|101-400||Definite, at least moderate atherosclerotic plaque burden||Non-obstructive CAD highly likely, although obstructive disease possible||Moderately High||Institute risk factor modification and secondary prevention goals. Consider exercise testing for further risk stratification. Daily ASA.|
|400+||Extensive atherosclerotic plaque burden||High likelihood (90+%) of at least one significant coronary stenosis||High||Institute very aggressive risk factor modification. Consider exercise for pharmacologic nuclear stress testing to evaluate for inducible ischemia. Daily ASA.|
Indications for Coronary Calcium Scanning
- Patients with borderline lipid levels or mild hypertension may be ideal candidates, helping stratify whether more aggressive and expensive secondary prevention therapies are clearly appropriate for these individuals.
- Patients with a relatively early family history of coronary disease may benefit from the enhanced risk stratification offered by Heart CT. If premature CAD is detected, this may lead to a search for less “traditional” risk factors, such as homocysteine levels, Lp(a), and wider screening of family members for these and other cardiac risk factors.
- In the setting of dilated cardiomyopathy, Heart CT may be utilized to noninvasively determine the extent of underlying CAD, helping to assess whether the cardiomyopathy is likely ischemic in etiology. A relatively low calcium score would suggest that the cardiomyopathy is probably idiopathic, viral or metabolic, and that the patient would not be expected to derive clinical benefit from undergoing coronary angiography.
- Some centers have used coronary calcium scanning to help risk stratify patients who present with chest pain, especially young persons with atypical symptoms. This may represent another useful, cost effective application of the technology.
- In general, most studies have evaluated patients 40-70 years of age, although younger individuals may be appropriate candidates depending upon their risk factor profile. Incremental clinical benefit is unlikely to be substantial in individuals over the age of 70, and generally Heart CT is not recommended in these individuals.
There is no data to support mass imaging of asymptomatic individuals at the present time. Patients who already have documented CAD are not appropriate for Heart CT evaluation. The results of the scan would not be expected to change management in this patient population.
Scanning is accomplished at rest, without contrast administration, without the need for IV access, and in a nonfasting state. No changes in patient medication are required. There are no restrictions with respect to pacemakers or prosthetic devices.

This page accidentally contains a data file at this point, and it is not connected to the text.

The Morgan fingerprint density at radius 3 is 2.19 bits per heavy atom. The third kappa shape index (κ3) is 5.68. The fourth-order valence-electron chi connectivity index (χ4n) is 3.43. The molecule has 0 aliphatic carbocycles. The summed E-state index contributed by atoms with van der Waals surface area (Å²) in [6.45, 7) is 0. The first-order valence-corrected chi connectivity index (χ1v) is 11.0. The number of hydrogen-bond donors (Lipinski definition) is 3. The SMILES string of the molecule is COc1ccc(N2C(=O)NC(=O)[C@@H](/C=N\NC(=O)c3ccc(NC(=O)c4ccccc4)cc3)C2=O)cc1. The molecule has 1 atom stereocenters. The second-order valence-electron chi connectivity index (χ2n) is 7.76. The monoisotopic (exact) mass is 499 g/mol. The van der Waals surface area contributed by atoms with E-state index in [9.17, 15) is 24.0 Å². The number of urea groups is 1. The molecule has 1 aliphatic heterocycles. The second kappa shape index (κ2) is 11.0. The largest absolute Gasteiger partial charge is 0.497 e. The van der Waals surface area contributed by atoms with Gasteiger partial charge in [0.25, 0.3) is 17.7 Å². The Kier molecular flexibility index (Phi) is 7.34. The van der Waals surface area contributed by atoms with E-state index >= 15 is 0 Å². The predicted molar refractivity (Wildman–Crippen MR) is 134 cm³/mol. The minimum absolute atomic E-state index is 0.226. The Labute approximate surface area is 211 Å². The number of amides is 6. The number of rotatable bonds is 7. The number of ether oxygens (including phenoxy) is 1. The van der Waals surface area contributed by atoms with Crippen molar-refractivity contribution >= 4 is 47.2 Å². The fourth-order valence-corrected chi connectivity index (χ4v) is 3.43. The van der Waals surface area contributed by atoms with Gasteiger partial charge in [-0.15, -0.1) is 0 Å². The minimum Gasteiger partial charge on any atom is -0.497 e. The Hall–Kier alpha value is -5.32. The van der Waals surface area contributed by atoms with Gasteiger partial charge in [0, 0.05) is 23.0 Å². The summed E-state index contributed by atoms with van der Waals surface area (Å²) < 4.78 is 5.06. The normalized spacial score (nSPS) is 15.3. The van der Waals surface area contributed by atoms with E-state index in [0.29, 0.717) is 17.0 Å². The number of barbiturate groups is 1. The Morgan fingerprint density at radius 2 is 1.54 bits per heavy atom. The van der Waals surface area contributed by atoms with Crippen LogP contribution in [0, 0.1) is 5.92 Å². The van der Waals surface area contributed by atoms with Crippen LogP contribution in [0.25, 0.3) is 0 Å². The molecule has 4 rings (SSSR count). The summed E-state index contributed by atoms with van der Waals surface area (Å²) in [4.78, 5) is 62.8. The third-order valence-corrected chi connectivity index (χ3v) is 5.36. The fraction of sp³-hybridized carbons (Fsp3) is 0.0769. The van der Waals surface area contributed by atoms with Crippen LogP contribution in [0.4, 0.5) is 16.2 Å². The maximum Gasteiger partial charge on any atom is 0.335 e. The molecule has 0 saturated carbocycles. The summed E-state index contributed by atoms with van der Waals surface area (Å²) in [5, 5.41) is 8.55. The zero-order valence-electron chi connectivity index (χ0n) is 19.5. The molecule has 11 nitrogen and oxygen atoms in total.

Patients with arrhythmias (chronic atrial fibrillation, very frequent extrasystoles) or patients with relative resting tachycardia (HR>90-95 bpm) should not undergo Heart CT scanning, because adequate cardiac gating will be difficult to accomplish, compromising image quality. Because scanning does involve minimal x-ray exposure, women who are pregnant or potentially pregnant should not undergo this evaluation.
How does Heart CT fit in with other cardiac tests?
The most powerful cardiology tool for defining clinical prognosis is nuclear stress testing, and, therefore, patients with significant coronary calcium deposition should be preferentially considered for an exercise or pharmacological nuclear stress testing for further evaluation.
In general, echocardiography is superior for evaluating valvular structures and valvular function. Although left ventricular function assessment is possible with CT scanning, this involves contrast infusion, a less than desirable requirement in view of the potential side effects of iodinated contrast administration.
Cardiac CT scanning may be utilized to evaluate the pericardium in patients with suspected constrictive pericarditis, and may be useful in evaluating the right ventricle in rare patients with suspected right ventricular dysplasia. For nearly all other indications, non-CT imaging modalities are more appropriate and/or clinically useful.
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Comparison of Electron Beam and Helical CT in the Detection of Coronary Artery Calcification, K.D. Hopper, M.D., Hershey, PA, D.C. Strollo, M.D., D. Mauger, PhD. Radiologic Society of North America, 1998 Scientific Program.
Dr. Klodas’ professional affiliations include the American Heart Association, the American College of Cardiology and the American Society of Nuclear Cardiology, of which she is a founding member of the Upper Midwest Working Group.